The Affordable Care Act has been the source of much debate and scrutiny since being signed into law in 2010, and it’s easy to see why. Considering it affects what many Americans identify as a top priority and value in their lives – health – there’s no question the importance such a reform has on the entire country. A plan that includes millions of people from various walks of life is bound to be a complicated one, which is why it is crucial to know how the act can cost you. Here are 7 ways you, your family or business may take a hit in the check book as a result of the reform:
Cost of Coverage
The cost of everyone’s insurance will increase due to the fact insurance companies must cover people who are sick, which wasn’t a previous requirement.
Insurers must also provide new preventative services and essential health benefits under the act, which could cause insurance premiums to increase as a result. Many insurance plans already cover some of these essential services – such as outpatient care – while other services – such as maternity and newborn care – are irrelevant to a portion of the population.
(Source: Obamacare Facts http://obamacarefacts.com/obamacare-pros-and-cons.php)
Business growth – an essential component in a healthy conomy st hours so fewer employees qualify as full time. id the tax, and 16 per cent pationhy economy – is hampered by the act’s employer mandate, according to the US Chamber of Commerce.
The mandate requires employers with the equivalent of 50 or more full time employees to provide affordable health care coverage in 2015. If they don’t – and at least one full-time employee receives a premium tax credit for purchasing individual coverage on the health insurance exchange – businesses will be assessed a penalty.
The chamber states the tax deters business growth by discouraging small businesses from hiring additional employees, as only those businesses with the equivalent of 50 or more full-time employees are penalized. Additionally, the law defines a full-time employee as someone who works 30 hours per week instead of 40 hours per week.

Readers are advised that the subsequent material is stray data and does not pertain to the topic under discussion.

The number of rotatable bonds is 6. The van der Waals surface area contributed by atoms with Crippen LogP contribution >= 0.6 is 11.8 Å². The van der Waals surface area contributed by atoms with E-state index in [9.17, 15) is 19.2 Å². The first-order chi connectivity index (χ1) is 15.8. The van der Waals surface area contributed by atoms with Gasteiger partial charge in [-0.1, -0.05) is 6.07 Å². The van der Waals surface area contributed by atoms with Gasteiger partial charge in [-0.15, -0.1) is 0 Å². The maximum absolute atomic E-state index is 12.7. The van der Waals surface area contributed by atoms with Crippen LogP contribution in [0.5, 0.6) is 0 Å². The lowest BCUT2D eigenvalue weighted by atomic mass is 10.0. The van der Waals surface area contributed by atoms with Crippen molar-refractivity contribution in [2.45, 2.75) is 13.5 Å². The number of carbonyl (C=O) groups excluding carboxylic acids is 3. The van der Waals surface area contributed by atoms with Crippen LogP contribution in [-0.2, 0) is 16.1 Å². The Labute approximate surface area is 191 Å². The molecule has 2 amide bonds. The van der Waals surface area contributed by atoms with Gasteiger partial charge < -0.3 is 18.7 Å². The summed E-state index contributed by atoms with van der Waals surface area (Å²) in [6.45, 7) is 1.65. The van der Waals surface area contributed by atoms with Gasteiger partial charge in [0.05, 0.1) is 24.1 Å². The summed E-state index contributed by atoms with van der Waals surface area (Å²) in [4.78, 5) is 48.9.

Sixteen per cent of organizations surveyed have adjusted or plan to adjust hours so fewer employees qualify as full time, according to The International Foundation of Employee Benefits Plans.
Workers may also see the quality of their coverage decrease as employers look to avoid a tax on high-end health plans, also known as the ‘Cadillac’ tax. Consumers will pay higher premiums on plans that exceed $10,200 for individuals and $27,500 for families, as a result of insurance companies being assessed a 40 per cent tax. That’s according to the U.S. Chamber of Commerce, which states businesses are beginning to restructure their coverage in anticipation of the tax taking effect in 2018. A survey by the International Foundation of Employee Benefits Plans shows that approximately 17 per cent of organizations have already started to redesign their plans to avoid the tax.
Prior to 2013, families could deduct medical expenses that exceeded 7.5 per cent of their adjusted gross income. Now, however, medical expenses must exceed 10 per cent before any deduction can be taken from them.
As outlined in the act’s individual mandate – which went into effect Jan. 1, 2014 – most Americans were to have obtained health insurance by 2014 or pay a tax penalty. The fee amounts to $95 per adult and $47.50 per child or one per cent of taxable income, whichever is greater. The charge increases two per cent ($325 per adult) in 2015, and 2.5 per cent ($695 per adult) in 2016. Fees will be paid on federal income tax returns.
Source: Centers for Medicare and Medicaid Services (https://www.healthcare.gov/what-if-i-dont-have-health-coverage/)
Millions of Americans were hit with new taxes last year, including a 0.9 per cent surtax on Medicare taxes for individuals who make more than $200,000 and families making more than $250,000. They also pay an additional 3.8 per cent surtax on investment income or modified adjusted gross income.
New taxes also affect health savings accounts (HSA) and Archer medical savings accounts (Archer MSA). Effective for distributions made after Dec. 31, 2010, the tax on HSAs will increase from 10 to 20 per cent, while MSAs will go from 15 to 20 per cent, of the amount included in gross income.
A 10 per cent tax must be paid by tanning services, while manufacturers and importers of medical equipment pay a 2.3 per cent excise tax.
An annual fee imposed on health insurance companies – that is expected to raise $100 billion over the next 10 years – could negatively impact some Americans. The Congressional Budget Office states that the health insurance tax will largely be passed on to small businesses and consumers buying individual policies in the form of higher premiums. Fees will increase premiums to $110 per person and $270 per family in 2014 in the individual market, according to a report by Oliver Wyman. Small group premiums will increase to $150 per employee and $360 per family, while premiums in the large group market will increase to $140 per employee and $380 per family. Self-insured companies are exempt.
Finding out not just where you can benefit, but also how you will be negatively impacted by the Affordable Care Act will help you to make better decisions concerning coverage. Learn how the changes and adjustments will affect your health – that priceless ingredient to a quality life.
Jon Gilchrist is the Sales and Marketing Manager for Cheques Now Inc. His professional life is dedicated to providing business owners, payroll managers and accountants with secure, low-cost cheques. Follow him on Google+.